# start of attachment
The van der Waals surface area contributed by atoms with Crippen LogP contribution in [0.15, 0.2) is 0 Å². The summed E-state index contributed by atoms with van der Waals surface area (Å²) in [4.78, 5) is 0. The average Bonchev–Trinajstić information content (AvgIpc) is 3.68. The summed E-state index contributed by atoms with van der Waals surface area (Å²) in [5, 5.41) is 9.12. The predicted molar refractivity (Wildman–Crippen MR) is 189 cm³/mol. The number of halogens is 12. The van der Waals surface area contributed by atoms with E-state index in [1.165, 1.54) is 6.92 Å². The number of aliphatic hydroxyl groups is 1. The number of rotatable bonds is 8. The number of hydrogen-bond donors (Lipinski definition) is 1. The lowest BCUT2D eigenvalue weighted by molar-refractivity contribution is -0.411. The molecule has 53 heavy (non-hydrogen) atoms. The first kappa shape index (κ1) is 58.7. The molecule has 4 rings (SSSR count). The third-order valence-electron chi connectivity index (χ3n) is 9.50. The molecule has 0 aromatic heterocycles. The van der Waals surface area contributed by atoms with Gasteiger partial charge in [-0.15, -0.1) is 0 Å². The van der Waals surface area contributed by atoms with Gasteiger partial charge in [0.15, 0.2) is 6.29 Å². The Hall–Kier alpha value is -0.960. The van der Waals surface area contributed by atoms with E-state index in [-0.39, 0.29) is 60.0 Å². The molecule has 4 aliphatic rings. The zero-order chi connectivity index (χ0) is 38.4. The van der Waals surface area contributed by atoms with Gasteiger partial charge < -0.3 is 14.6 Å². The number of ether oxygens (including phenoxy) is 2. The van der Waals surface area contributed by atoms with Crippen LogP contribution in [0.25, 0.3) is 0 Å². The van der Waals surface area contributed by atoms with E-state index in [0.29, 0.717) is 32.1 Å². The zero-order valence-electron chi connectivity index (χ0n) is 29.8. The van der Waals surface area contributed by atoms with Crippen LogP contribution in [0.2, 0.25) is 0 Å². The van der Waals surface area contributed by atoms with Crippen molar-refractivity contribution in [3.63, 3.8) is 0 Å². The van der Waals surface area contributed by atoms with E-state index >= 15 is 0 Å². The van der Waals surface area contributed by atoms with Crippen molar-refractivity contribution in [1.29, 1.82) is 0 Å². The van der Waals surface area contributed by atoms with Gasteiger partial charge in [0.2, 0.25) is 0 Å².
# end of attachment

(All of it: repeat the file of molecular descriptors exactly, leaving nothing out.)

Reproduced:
The van der Waals surface area contributed by atoms with Crippen LogP contribution in [0.15, 0.2) is 0 Å². The summed E-state index contributed by atoms with van der Waals surface area (Å²) in [4.78, 5) is 0. The average Bonchev–Trinajstić information content (AvgIpc) is 3.68. The summed E-state index contributed by atoms with van der Waals surface area (Å²) in [5, 5.41) is 9.12. The predicted molar refractivity (Wildman–Crippen MR) is 189 cm³/mol. The number of halogens is 12. The van der Waals surface area contributed by atoms with E-state index in [1.165, 1.54) is 6.92 Å². The number of aliphatic hydroxyl groups is 1. The number of rotatable bonds is 8. The number of hydrogen-bond donors (Lipinski definition) is 1. The lowest BCUT2D eigenvalue weighted by molar-refractivity contribution is -0.411. The molecule has 53 heavy (non-hydrogen) atoms. The first kappa shape index (κ1) is 58.7. The molecule has 4 rings (SSSR count). The third-order valence-electron chi connectivity index (χ3n) is 9.50. The molecule has 0 aromatic heterocycles. The van der Waals surface area contributed by atoms with Gasteiger partial charge in [-0.15, -0.1) is 0 Å². The van der Waals surface area contributed by atoms with Gasteiger partial charge in [0.15, 0.2) is 6.29 Å². The Hall–Kier alpha value is -0.960. The van der Waals surface area contributed by atoms with E-state index in [-0.39, 0.29) is 60.0 Å². The molecule has 4 aliphatic rings. The zero-order chi connectivity index (χ0) is 38.4. The van der Waals surface area contributed by atoms with Gasteiger partial charge < -0.3 is 14.6 Å². The number of ether oxygens (including phenoxy) is 2. The van der Waals surface area contributed by atoms with Crippen LogP contribution in [0.25, 0.3) is 0 Å². The van der Waals surface area contributed by atoms with E-state index in [0.29, 0.717) is 32.1 Å². The zero-order valence-electron chi connectivity index (χ0n) is 29.8. The van der Waals surface area contributed by atoms with Crippen LogP contribution in [0.2, 0.25) is 0 Å². The van der Waals surface area contributed by atoms with Crippen molar-refractivity contribution in [3.63, 3.8) is 0 Å². The van der Waals surface area contributed by atoms with E-state index >= 15 is 0 Å². The van der Waals surface area contributed by atoms with Crippen molar-refractivity contribution in [1.29, 1.82) is 0 Å². The van der Waals surface area contributed by atoms with Gasteiger partial charge in [0.2, 0.25) is 0 Å².